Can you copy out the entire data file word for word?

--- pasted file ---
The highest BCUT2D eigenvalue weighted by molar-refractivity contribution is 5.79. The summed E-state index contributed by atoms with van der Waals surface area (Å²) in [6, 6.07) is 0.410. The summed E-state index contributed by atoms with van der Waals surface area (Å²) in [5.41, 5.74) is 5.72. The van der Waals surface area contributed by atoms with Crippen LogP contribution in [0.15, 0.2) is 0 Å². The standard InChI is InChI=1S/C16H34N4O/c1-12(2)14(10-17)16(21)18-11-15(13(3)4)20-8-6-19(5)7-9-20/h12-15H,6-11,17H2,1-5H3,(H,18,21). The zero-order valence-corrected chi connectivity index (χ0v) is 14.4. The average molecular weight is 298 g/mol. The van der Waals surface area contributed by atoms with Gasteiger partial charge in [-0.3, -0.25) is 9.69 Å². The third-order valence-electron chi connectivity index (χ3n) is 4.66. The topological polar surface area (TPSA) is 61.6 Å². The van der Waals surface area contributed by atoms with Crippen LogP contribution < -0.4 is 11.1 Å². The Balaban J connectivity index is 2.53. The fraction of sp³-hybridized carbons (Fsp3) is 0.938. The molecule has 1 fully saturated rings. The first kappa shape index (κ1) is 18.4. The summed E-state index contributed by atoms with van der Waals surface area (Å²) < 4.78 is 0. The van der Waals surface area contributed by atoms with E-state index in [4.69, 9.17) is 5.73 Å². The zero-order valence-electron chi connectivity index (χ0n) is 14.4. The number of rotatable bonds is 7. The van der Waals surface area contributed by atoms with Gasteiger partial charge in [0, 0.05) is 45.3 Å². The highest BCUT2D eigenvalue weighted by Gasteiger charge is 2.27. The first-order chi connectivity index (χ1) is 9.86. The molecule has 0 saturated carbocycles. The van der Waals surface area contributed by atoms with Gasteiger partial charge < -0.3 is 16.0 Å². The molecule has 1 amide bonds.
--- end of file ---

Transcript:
The highest BCUT2D eigenvalue weighted by molar-refractivity contribution is 5.79. The summed E-state index contributed by atoms with van der Waals surface area (Å²) in [6, 6.07) is 0.410. The summed E-state index contributed by atoms with van der Waals surface area (Å²) in [5.41, 5.74) is 5.72. The van der Waals surface area contributed by atoms with Crippen LogP contribution in [0.15, 0.2) is 0 Å². The standard InChI is InChI=1S/C16H34N4O/c1-12(2)14(10-17)16(21)18-11-15(13(3)4)20-8-6-19(5)7-9-20/h12-15H,6-11,17H2,1-5H3,(H,18,21). The zero-order valence-corrected chi connectivity index (χ0v) is 14.4. The average molecular weight is 298 g/mol. The van der Waals surface area contributed by atoms with Gasteiger partial charge in [-0.3, -0.25) is 9.69 Å². The third-order valence-electron chi connectivity index (χ3n) is 4.66. The topological polar surface area (TPSA) is 61.6 Å². The van der Waals surface area contributed by atoms with Crippen LogP contribution < -0.4 is 11.1 Å². The Balaban J connectivity index is 2.53. The fraction of sp³-hybridized carbons (Fsp3) is 0.938. The molecule has 1 fully saturated rings. The first kappa shape index (κ1) is 18.4. The summed E-state index contributed by atoms with van der Waals surface area (Å²) < 4.78 is 0. The van der Waals surface area contributed by atoms with E-state index in [4.69, 9.17) is 5.73 Å². The zero-order valence-electron chi connectivity index (χ0n) is 14.4. The number of rotatable bonds is 7. The van der Waals surface area contributed by atoms with Gasteiger partial charge in [0, 0.05) is 45.3 Å². The highest BCUT2D eigenvalue weighted by Gasteiger charge is 2.27. The first-order chi connectivity index (χ1) is 9.86. The molecule has 0 saturated carbocycles. The van der Waals surface area contributed by atoms with Gasteiger partial charge < -0.3 is 16.0 Å². The molecule has 1 amide bonds.